Edward C. Cleary Fig. 1. Cliff swallow (Hirundo pyrrhonota) with nests on a building.
Assistant State Director
USDA-APHIS-Wildlife Services
Sandusky, Ohio 44870

Fig. 1.  Geese, ducks, and other waterfowl may damage crops by feeding in fields.

Damage and Damage Identification

Goose problems in urban and suburban areas are primarily caused by giant Canada geese, which are probably the most adaptable of all waterfowl. If left undisturbed, these geese will readily establish nesting territories on ponds in residential yards, golf courses, condominium complexes, city parks, or on farms. Most people will readily welcome a pair of geese on a pond. They can soon turn from pet to pest, however. A pair of geese can, in 5 to 7 years, easily become 50 to 100 birds that are fouling ponds and surrounding yards and damaging landscaping, gardens, and golf courses. Defense of nests or young by geese and swans can result in injuries to people who come too close.

Migrant waterfowl damage agricultural crops in northern and central North American. In the spring, waterfowl graze and trample crops such as soybeans, sunflowers, and cereal grains. In autumn, swathed grains are vulnerable to damage by ducks, coots, geese, and cranes through feeding, trampling, and fouling. Young alfalfa is susceptible to damage by grazing waterfowl. Geese sometimes damage standing crops such as corn, soybeans, and wheat. In southern agricultural areas, overwintering waterfowl can cause problems in rice, lettuce, and winter wheat.

Mergansers, mallards, and black ducks cause problems at some aquaculture facilities by feeding on fish fry and fingerlings. Common eiders and black and surf scoters cause problems when they feed in commercial blue mussel and razor clam beds. For more information, see Bird Damage at Aquaculture Facilities.

Economics of Damage and Control

Waterfowl cause significant losses to agricultural and aquacultural crops, damage golf courses, cemeteries, lawns, and gardens, and contaminate reservoirs. Their activities can cause real economic hardship, aggravate nuisance situations, or create human health hazards. A reliable figure for the total national economic loss caused by waterfowl does not exist. The following examples serve to illustrate the magnitude of the problem, however.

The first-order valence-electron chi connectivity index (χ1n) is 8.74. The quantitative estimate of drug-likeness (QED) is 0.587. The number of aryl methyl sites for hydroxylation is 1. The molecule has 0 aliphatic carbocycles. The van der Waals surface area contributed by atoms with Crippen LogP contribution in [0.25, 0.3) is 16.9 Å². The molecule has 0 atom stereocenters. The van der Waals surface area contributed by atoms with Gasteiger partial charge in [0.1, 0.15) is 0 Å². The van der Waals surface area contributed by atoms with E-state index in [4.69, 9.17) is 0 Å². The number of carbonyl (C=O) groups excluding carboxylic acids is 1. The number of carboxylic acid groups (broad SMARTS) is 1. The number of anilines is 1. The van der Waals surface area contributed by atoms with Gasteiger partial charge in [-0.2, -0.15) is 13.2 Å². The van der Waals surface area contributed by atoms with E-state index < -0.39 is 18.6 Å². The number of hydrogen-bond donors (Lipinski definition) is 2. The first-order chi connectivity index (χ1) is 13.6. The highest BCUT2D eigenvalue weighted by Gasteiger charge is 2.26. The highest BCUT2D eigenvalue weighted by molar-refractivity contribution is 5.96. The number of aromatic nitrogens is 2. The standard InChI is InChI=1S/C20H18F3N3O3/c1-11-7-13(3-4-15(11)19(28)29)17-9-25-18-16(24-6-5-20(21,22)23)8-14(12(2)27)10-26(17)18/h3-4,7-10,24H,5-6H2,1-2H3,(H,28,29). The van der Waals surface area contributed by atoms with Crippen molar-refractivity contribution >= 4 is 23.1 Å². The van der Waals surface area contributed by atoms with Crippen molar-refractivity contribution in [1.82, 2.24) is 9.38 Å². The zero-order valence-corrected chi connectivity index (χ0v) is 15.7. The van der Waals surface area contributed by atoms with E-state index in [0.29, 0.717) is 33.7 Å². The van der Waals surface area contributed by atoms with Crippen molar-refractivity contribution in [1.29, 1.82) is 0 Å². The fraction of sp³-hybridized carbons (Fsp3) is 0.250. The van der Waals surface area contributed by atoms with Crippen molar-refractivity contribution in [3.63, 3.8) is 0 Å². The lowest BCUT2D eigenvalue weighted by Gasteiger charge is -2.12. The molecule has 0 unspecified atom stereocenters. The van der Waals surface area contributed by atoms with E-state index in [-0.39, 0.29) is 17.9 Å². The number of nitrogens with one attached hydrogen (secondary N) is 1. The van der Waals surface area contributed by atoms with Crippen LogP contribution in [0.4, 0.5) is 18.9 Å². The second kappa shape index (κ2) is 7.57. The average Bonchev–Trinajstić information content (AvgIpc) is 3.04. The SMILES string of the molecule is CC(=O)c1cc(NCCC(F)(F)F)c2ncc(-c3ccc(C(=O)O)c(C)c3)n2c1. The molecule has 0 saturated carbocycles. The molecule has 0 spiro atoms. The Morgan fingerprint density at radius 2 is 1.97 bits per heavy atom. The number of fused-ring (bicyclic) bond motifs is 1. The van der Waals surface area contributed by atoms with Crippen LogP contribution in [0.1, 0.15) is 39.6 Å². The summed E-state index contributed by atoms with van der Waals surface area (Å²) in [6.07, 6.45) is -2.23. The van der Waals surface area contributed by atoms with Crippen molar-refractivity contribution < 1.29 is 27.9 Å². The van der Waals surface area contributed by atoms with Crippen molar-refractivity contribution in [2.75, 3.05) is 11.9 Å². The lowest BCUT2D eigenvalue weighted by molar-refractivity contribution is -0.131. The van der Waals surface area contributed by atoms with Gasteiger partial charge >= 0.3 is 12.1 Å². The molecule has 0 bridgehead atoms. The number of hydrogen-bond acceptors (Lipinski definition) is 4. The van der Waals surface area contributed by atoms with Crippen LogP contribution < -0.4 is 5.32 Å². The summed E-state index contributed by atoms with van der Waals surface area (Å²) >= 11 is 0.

In 1960, waterfowl caused an estimated $12.6 million worth of damage to ripening small grains on the Canadian prairies. In 1980, waterfowl were credited with causing $454,000 worth of damage to small grains in North Dakota, South Dakota, and Minnesota combined.

The 1989 appraised crop losses due to goose damage totaled $105,000 in the four Wisconsin counties surrounding Horicon Marsh National Wildlife Refuge (NWR). It is estimated that in the autumn of 1989 over 1 million interior Canada geese passed through Horicon Marsh NWR. This area has one of the largest and most active goose damage abatement programs in the country, with an annual budget of more than $135,000.

Goose damage to golf courses is difficult to quantify. A survey in 1982 of 219 golf courses in the eastern United States, however, indicated that 26% had nuisance Canada goose problems. It is not uncommon for geese to cause $2,000 to $3,000 damage per year to a golf course. Two golf course superintendents in the greater Cleveland, Ohio, area estimated that Canada geese caused between $2,000 and $2,500 worth of property damage to each of their courses in 1989. Three other golf course superintendents, in the same geographic area, estimated that they spend $1,000 a year just cleaning up Canada goose droppings, exclusive of any direct property damage.


Scott E. Hygnstrom; Robert M. Timm; Gary E. Larson

Prevention and Control of Wildlife Damage Logo 1994


Cooperative Extension Division Institute of Agriculture and Natural Resources University of Nebraska -Lincoln

United States Department of Agriculture Animal and Plant Health Inspection Service Animal Damage Control

Great Plains Agricultural Council Wildlife Committee

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